You Do Not Know What You Are Asking (Matthew 20:20-28)
The mother of James and John came to Jesus with her sons, and she knelt down to ask a favor. Jesus said to her, “What do you want?”. And she answered, “Here you have my two sons. Grant that they may sit, one at your right and one at your left, when you are in your kingdom”. Jesus said to the brothers, “You do not know what you are asking. Can you drink the cup that I am about to drink?”. They answered, “We can”. Jesus replied, “You will indeed drink my cup, but to sit at my right or at my left is not for me to grant. That will be for those for whom the Father has prepared it”.
The other ten heard all this and were angry with the two brothers. Then Jesus called them to him and said, “You know that the rulers of the nations act as tyrants, and the powerful oppress them. It shall not be so among you; whoever wants to be more important in your group shall make himself your servant. And if you want to be first, make yourself the servant of all. Be like the Son of Man who has come, not to be served but to serve and to give his life to redeem many”.
Today, in the fragment of St. Matthew’s Gospel we can find many teachings. I will however limit myself to underline just one, which refers to God’s total control of events throughout time: whether of all men together (mankind), or of each and every human group (in our case, for instance, the family group of the Zebedees), or of any individual person. This is why Jesus clearly tells them: “You do not know what you are asking” (Mt 20:22).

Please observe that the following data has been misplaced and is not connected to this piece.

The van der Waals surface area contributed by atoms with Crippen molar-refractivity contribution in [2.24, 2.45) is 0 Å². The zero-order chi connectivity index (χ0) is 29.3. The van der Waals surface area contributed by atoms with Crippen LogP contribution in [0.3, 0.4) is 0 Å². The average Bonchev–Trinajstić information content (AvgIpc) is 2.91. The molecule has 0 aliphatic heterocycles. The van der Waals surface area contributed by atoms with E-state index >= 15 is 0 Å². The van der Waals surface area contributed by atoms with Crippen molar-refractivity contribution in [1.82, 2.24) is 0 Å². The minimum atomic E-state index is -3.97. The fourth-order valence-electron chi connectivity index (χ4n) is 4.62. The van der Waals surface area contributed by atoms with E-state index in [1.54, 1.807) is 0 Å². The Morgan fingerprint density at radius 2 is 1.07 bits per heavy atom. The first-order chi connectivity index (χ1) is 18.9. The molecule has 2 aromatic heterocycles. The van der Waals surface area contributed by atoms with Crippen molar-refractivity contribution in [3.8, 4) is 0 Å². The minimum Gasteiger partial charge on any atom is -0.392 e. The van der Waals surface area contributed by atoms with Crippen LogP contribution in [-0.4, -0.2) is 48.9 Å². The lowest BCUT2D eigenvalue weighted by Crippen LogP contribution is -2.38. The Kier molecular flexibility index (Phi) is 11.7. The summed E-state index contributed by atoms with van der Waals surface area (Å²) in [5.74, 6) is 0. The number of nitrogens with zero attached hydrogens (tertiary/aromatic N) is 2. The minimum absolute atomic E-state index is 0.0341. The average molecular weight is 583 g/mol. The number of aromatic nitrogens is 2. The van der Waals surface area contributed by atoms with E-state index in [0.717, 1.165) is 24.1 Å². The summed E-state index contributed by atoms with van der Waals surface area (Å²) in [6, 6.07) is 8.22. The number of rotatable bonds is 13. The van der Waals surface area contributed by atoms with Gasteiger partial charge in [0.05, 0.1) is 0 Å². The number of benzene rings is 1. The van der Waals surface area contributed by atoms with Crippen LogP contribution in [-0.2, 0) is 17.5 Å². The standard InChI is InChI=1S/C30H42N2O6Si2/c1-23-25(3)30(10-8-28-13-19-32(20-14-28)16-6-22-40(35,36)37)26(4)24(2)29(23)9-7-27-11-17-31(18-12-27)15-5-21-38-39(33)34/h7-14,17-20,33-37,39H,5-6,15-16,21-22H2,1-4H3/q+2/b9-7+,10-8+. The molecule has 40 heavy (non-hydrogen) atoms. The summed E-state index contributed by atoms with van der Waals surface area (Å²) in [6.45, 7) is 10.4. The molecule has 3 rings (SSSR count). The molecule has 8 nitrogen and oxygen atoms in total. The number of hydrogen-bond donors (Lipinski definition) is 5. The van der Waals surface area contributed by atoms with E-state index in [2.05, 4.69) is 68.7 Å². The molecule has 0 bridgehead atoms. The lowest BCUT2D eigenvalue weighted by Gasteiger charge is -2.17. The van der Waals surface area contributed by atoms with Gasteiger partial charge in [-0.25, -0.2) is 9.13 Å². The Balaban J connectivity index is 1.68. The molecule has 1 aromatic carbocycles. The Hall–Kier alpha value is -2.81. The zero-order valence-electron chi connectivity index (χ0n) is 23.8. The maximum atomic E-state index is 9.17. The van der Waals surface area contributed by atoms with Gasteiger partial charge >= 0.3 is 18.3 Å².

To sit at Jesus Christ’s right is for those his Father has prepared it: “To sit at my right or at my left is not for me to grant. That will be for those for whom the Father has prepared it” (Mt 20:23). Just like that, in a clear-cut way. There is an English saying that goes “Man proposes and God disposes”. And it is so, precisely because God is God. Or we could also say it the other way round: if it was not so, God would not be God.
Before this fact, unquestionably overpowering any human determining factor, at the beginning, men are left with nothing else but acceptance and worship (because God has revealed himself to us as the Absolute); while marching on, with confidence and love (because God has revealed himself to us as a Father, too); and at the end…, that grand and definite end: to sit at Jesus’ side (whether at his right or at his left, it does not matter at all).
On our side, the enigma of divine election and predestination can only be solved with confidence. A milligram of confidence placed in God’s heart is worth more than all the weight of the world put on our poor little scale pan.
In fact, “St. James did not live long: this is because from the very beginning he was already burning with a great vehemence: he scorned all human things and climbed to such ineffable ceilings that he died immediately” (St. John Chrysostom).
– – – reflection by Fr. Antoni ORIOL i Tataret (Vic, Barcelona, Spain)